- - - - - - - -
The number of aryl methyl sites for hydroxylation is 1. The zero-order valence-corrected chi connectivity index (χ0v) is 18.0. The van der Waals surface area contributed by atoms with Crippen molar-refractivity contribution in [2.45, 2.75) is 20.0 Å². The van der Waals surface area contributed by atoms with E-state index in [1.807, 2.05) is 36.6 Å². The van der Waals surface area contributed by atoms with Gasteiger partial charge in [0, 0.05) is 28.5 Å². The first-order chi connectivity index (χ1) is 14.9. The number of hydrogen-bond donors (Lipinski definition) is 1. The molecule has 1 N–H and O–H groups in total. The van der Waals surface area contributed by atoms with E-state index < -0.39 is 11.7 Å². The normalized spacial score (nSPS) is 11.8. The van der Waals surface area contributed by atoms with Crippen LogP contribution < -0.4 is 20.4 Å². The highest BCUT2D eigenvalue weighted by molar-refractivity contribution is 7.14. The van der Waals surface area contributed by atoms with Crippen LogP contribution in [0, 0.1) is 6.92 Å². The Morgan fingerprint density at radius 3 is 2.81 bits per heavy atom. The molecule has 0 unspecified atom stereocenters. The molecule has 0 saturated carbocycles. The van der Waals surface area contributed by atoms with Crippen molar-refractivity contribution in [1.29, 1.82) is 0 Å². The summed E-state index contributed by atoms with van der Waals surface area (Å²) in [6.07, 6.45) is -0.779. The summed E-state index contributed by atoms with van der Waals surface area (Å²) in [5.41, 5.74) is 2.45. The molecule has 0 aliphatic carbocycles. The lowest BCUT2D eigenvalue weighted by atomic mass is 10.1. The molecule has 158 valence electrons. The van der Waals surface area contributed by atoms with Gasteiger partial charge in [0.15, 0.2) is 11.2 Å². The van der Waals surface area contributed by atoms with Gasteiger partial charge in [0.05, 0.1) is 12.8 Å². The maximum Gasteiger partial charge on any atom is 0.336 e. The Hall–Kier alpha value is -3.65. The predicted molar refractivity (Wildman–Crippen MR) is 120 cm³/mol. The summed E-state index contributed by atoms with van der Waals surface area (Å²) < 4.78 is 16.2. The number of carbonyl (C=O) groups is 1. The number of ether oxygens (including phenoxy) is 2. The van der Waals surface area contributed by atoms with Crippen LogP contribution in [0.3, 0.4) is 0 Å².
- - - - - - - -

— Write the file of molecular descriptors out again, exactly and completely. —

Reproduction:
The number of aryl methyl sites for hydroxylation is 1. The zero-order valence-corrected chi connectivity index (χ0v) is 18.0. The van der Waals surface area contributed by atoms with Crippen molar-refractivity contribution in [2.45, 2.75) is 20.0 Å². The van der Waals surface area contributed by atoms with E-state index in [1.807, 2.05) is 36.6 Å². The van der Waals surface area contributed by atoms with Gasteiger partial charge in [0, 0.05) is 28.5 Å². The first-order chi connectivity index (χ1) is 14.9. The number of hydrogen-bond donors (Lipinski definition) is 1. The molecule has 1 N–H and O–H groups in total. The van der Waals surface area contributed by atoms with E-state index < -0.39 is 11.7 Å². The normalized spacial score (nSPS) is 11.8. The van der Waals surface area contributed by atoms with Crippen LogP contribution < -0.4 is 20.4 Å². The highest BCUT2D eigenvalue weighted by molar-refractivity contribution is 7.14. The van der Waals surface area contributed by atoms with Crippen LogP contribution in [0, 0.1) is 6.92 Å². The Morgan fingerprint density at radius 3 is 2.81 bits per heavy atom. The molecule has 0 unspecified atom stereocenters. The molecule has 0 saturated carbocycles. The van der Waals surface area contributed by atoms with Crippen molar-refractivity contribution in [1.29, 1.82) is 0 Å². The summed E-state index contributed by atoms with van der Waals surface area (Å²) in [6.07, 6.45) is -0.779. The summed E-state index contributed by atoms with van der Waals surface area (Å²) in [5.41, 5.74) is 2.45. The molecule has 0 aliphatic carbocycles. The lowest BCUT2D eigenvalue weighted by atomic mass is 10.1. The molecule has 158 valence electrons. The van der Waals surface area contributed by atoms with Gasteiger partial charge in [0.15, 0.2) is 11.2 Å². The van der Waals surface area contributed by atoms with Gasteiger partial charge in [0.05, 0.1) is 12.8 Å². The maximum Gasteiger partial charge on any atom is 0.336 e. The Hall–Kier alpha value is -3.65. The predicted molar refractivity (Wildman–Crippen MR) is 120 cm³/mol. The summed E-state index contributed by atoms with van der Waals surface area (Å²) < 4.78 is 16.2. The number of carbonyl (C=O) groups is 1. The number of ether oxygens (including phenoxy) is 2. The van der Waals surface area contributed by atoms with Crippen LogP contribution in [0.3, 0.4) is 0 Å².